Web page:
Opinion: Chinatowns are messengers of Chinese culture
The Dialogue with Yang Rui
00:51

Chinese New Year is one of the most important occasions in Chinese culture celebrated by millions of people of Chinese descent or those who are interested in the culture. With its increasing global influence, Chinese New Year has become a cultural symbol that carries importance beyond family reunions.

Prof. Chang Hsin-Kang who is President-Emeritus of City University of Hong Kong pointed out that Chinese New Year is one of the most enduring festivals that are non-denominational, non-ideological and non-religious.

“It's a time not only for those traditional celebrations but also just to get together and remember China together for those diasporas in those countries,” said Hannah Wanjie Ryder, CEO of Development Reimagined.

Laurence Brahm, Documentary Film Director at Shambhala, brought up that China's traditions are maintained very well in the overseas Chinatowns. Different associations come out with traditional performances including kung-fu tea and lion dancing.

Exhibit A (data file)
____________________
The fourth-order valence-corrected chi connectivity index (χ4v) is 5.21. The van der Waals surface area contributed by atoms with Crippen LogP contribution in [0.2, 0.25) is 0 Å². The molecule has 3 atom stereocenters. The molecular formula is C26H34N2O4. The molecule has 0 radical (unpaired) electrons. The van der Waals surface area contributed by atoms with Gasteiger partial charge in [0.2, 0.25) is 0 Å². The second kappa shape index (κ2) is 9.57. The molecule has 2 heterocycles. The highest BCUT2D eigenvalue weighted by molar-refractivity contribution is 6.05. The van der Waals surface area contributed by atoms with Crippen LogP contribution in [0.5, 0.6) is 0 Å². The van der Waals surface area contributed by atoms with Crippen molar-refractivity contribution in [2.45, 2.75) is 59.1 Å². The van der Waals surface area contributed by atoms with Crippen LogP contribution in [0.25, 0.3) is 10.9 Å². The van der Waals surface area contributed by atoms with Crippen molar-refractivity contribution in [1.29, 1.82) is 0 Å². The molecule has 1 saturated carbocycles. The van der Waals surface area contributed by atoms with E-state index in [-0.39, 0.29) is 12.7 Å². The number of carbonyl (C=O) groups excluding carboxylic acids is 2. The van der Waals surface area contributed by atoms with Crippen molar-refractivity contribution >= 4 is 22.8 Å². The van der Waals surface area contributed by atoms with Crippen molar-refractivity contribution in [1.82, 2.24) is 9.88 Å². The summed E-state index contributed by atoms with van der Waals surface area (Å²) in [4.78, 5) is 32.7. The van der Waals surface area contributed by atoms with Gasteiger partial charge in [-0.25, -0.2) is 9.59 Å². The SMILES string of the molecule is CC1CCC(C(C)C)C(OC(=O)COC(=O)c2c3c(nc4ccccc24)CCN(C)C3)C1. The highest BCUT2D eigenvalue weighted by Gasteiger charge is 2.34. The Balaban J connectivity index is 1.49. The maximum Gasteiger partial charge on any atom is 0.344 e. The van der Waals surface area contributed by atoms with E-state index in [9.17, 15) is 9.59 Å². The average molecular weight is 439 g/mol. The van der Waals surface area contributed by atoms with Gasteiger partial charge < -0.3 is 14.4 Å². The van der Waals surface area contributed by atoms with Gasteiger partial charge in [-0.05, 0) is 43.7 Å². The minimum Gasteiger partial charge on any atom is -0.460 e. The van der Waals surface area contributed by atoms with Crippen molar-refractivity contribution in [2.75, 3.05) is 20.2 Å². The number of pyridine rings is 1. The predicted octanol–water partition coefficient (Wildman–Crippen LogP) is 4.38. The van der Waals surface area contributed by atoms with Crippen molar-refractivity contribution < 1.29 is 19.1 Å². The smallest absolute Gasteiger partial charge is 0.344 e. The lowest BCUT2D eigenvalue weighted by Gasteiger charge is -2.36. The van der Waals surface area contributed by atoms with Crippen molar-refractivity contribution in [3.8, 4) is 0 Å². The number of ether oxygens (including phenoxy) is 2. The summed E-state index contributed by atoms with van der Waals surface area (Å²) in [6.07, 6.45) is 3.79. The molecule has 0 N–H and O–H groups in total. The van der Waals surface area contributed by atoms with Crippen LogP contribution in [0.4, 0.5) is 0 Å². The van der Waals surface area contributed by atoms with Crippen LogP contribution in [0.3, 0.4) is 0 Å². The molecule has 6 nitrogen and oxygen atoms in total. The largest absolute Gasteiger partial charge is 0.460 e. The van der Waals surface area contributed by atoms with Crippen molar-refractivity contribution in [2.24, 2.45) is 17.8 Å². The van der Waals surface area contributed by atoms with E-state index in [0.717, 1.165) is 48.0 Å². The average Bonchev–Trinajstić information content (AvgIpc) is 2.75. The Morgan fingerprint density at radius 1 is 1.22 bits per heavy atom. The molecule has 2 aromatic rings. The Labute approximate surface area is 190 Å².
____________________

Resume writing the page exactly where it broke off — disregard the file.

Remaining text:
“In many ways, Chinatowns are messengers of Chinese culture across the planet,” said Brahm. “And they keep the Chinese traditions alive.”

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Brahm thinks a lot of the traditions of Chinese New Year are even better preserved and more active in overseas Chinese communities compared to cities here in China. So he raised the question of whether there will be a real revival of Chinese culture and tradition after so much of that has been forgotten over the past several decades.

He mentioned the temple fares in cultural attractions such as White Cloud Temple and Yonghe Monastery, but how much of that can really contribute to a renaissance of Chinese culture remains a question.

According to Ryder, the representation of Chinese culture in different countries is different. The development of Chinatowns is uneven across different regions, so the Spring Festival is also celebrated in embassies, Confucius Institutes, and friendship centers.

In the broader context, Prof. Chang believes with the size of the Chinese population, the length, and continuity of the Chinese culture and the content of Chinese values, Chinese culture by itself is very attractive, especially to those who are not familiar with China.

However, Prof. Chang also pointed out the asymmetry of interests, “All eastern Asians are very interested in the Europeans, but the reverse cannot be said.”

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